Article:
- Lead and plaster
- Object: 620 x 995 x 510 mm, 90 kg
object: 625 x 1230 x 800 mm, 110 kg
object: 310 x 2110 x 570 mm, 110 kg
- Purchased 1995
Three Ways: Mould, Hole and Passage is one of the earliest pieces Gormley made using casts taken from his own body. It utilises three simple body poses, each one reproduced in the form of a simplified figure, cast in lead. As its title indicates, Three Ways is linked to processes of making and penetrating a body, but also represents functions of perception and awareness. Gormley uses his own body as the starting point to express universal human experience. For him, the body as the container or seat of consciousness becomes the means of articulating the unknowable and unseeable. He has described his casting process:
I adopt the position which I have selected for a sculpture and am wrapped in scrim and plaster. Because the plaster dries quickly, within ten minutes, the work is divided in different sections The whole process takes about an hour, perhaps an hour and a half. Then I am cut out of my mould and it is reassembled.You are aware that there is a transition, that something that is happening within you is gradually registering externally I concentrate very hard on maintaining my position and the form comes from this concentration.
(Quoted in Anthony Gormley, pp.19-20.)
After adjusting the form of the reassembled mould, Gormley strengthens it with a layer of fibreglass. A layer of roofing lead is then beaten over the contours of the mould, creating a skin which encases an enlarged version of his body. The lead is welded at the joining points and, in Three Ways, along the axes of the limbs. In most of his subsequent metal cases, the soldering lines follow the axes of horizontal and vertical, connecting the organic form of the body with the geometric grid.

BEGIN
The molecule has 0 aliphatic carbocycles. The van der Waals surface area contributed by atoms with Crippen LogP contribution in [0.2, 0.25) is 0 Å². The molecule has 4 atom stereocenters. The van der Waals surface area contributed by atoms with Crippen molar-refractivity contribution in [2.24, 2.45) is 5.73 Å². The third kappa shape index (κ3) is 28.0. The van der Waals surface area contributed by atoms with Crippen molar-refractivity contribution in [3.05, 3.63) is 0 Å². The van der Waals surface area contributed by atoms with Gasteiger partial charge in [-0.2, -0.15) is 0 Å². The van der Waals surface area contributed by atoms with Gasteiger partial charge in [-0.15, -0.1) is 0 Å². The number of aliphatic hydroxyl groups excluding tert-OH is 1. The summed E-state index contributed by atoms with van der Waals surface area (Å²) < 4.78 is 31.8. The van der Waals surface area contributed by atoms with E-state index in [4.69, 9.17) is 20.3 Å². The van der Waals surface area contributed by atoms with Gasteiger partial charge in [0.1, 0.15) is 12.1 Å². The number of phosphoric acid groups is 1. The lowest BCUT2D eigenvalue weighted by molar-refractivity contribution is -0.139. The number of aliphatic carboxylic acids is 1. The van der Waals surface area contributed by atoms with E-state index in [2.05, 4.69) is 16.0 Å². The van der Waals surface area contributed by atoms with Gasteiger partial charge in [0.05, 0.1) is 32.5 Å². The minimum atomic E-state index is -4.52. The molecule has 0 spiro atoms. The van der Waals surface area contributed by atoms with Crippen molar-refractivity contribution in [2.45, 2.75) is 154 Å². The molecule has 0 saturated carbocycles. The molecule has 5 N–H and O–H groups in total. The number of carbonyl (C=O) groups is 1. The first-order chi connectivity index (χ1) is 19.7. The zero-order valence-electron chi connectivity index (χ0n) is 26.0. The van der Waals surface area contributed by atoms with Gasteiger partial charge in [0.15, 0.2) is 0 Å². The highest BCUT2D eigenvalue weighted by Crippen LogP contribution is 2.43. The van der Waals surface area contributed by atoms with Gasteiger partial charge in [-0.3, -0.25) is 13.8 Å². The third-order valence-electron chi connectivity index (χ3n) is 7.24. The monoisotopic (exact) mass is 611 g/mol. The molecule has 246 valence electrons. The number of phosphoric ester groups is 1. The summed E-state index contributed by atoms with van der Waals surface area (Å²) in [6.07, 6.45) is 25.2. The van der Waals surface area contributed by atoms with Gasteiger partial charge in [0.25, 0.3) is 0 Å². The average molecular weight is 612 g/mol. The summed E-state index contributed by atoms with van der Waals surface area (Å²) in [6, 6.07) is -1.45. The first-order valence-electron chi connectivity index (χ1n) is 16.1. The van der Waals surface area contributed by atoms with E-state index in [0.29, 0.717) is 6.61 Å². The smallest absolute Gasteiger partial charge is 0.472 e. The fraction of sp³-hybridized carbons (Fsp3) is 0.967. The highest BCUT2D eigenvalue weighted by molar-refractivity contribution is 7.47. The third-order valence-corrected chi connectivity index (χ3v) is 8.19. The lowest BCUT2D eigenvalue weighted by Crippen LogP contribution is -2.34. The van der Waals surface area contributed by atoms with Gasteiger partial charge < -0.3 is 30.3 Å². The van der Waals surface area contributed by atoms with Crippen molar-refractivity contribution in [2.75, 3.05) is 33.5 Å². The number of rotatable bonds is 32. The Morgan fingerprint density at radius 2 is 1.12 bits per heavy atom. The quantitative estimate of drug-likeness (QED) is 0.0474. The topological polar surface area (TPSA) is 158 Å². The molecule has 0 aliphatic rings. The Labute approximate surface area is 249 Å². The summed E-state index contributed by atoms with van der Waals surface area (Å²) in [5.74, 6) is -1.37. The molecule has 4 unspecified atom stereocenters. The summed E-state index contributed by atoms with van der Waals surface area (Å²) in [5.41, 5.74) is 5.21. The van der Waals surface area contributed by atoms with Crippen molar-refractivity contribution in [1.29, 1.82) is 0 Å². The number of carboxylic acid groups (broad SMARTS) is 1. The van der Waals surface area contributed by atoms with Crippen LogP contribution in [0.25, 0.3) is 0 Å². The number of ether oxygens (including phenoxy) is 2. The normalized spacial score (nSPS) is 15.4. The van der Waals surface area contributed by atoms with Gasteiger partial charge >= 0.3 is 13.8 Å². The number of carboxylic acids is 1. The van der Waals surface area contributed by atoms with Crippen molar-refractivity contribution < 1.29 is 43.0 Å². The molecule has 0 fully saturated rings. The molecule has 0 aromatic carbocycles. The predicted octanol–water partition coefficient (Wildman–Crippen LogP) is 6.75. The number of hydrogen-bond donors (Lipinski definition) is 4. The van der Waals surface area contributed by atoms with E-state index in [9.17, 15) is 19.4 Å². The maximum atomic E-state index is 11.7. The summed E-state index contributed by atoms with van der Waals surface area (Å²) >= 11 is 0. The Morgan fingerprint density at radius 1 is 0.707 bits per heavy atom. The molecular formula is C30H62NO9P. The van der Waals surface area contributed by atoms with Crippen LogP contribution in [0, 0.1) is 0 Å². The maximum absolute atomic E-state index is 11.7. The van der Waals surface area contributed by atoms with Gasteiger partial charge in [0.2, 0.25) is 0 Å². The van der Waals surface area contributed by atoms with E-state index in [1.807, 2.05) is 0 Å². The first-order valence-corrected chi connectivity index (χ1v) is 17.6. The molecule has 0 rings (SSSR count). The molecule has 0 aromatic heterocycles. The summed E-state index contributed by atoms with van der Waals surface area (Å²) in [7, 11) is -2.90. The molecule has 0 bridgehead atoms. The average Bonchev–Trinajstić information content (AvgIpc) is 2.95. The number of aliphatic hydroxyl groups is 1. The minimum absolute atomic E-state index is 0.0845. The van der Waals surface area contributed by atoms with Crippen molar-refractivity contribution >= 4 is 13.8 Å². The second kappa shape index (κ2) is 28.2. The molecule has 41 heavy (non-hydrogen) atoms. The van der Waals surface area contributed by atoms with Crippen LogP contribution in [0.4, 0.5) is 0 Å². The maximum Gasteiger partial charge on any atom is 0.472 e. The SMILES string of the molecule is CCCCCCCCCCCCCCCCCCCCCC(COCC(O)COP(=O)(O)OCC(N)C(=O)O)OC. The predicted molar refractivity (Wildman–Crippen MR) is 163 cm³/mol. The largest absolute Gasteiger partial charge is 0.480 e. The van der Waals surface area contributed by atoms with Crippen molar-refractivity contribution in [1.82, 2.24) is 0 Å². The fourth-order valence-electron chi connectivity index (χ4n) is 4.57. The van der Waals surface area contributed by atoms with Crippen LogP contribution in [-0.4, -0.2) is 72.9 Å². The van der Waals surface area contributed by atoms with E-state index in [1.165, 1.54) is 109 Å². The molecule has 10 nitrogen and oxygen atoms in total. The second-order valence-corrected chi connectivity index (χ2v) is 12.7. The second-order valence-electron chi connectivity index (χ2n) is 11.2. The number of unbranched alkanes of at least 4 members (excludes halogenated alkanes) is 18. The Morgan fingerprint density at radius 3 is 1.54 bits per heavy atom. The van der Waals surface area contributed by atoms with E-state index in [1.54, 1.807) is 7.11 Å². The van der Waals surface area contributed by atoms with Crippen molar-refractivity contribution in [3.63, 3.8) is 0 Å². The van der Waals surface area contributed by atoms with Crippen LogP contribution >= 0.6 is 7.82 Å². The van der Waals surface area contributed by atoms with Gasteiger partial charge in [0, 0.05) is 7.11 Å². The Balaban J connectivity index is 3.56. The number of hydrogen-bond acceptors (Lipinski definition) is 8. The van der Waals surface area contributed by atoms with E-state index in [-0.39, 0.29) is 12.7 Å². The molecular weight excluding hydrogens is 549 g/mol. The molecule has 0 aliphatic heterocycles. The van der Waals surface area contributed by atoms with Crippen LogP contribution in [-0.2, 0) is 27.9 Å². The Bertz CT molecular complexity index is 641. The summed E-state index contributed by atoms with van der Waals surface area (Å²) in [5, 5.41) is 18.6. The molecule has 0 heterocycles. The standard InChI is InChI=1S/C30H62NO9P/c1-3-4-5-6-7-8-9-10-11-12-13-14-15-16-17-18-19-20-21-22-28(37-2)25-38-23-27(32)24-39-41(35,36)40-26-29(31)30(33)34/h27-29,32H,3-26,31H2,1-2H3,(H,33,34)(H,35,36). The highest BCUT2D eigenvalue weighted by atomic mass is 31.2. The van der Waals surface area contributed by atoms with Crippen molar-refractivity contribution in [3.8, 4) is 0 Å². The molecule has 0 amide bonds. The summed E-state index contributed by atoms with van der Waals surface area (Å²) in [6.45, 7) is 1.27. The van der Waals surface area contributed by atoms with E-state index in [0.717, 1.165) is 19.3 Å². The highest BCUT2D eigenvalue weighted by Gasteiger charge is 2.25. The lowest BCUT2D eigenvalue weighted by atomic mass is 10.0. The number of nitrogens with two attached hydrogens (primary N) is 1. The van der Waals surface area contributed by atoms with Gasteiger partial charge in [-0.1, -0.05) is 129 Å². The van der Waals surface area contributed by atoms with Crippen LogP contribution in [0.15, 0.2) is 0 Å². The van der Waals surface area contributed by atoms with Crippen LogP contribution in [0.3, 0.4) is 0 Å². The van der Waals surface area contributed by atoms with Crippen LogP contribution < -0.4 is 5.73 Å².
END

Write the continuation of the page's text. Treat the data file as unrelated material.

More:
The poses in Three Ways relate on a formal level to a sphere, a pyramid and a line. Mould is the body curled tight into a ball and balanced on its back; Hole presents the body in a vulnerable position bent over on itself, upside down; Passage represents a state at once calm and aroused, as the figure lies flat on its back with an erect penis. The figures have been penetrated at the mouth, the anus and the penis respectively, points which occur at the vertical apex of each sculpture. Breaking the seemingly impenetrable surface of the lead body cases, the orifices suggest a possibility for interaction between the outside world and the hollow space enclosed within. For Gormley, three is the 'beginning of infinity' (Hutchinson, p.53), leading to the multiple possibilities of spiritual awakening or resurrection. The possibility for this is suggested in Three Ways in the symbolic erection of the Passage figure. Hutchinson has noted that this figure echoes ancient Egyptian resurrection imagery in the Tomb of Sethi the First in the Valley of the Kings, Luxor, where the rebirth of the sun god is depicted by an icthyphallic man lying on his back with an erect phallus (Hutchinson, p.55). Three Ways may offer an allegory for the processes of a physical life from birth to death (with the possibility of a spiritual re-birth to come), as a human being is first moulded into concrete form, then is opened to interaction with his external world, and finally passes back into the clay from which he was formed. By using the body as a means to delineate an imaginative space as a suggestion of inner potential, it also operates on the level of a spiritual becoming.
John Hutchinson, E.H. Gombrich, Lela B. Njatin, Antony Gormley, London 2000, p.55, reproduced p.110
Gormley: Theweleit, exhibition catalogue, Schleswig-Holsteinischer Kunstverein, Schleswig-Holstein 1999
Antony Gormley, exhibition catalogue, Konsthall Malmö, Malmö 1993, pp.19-20, reproduced p.19
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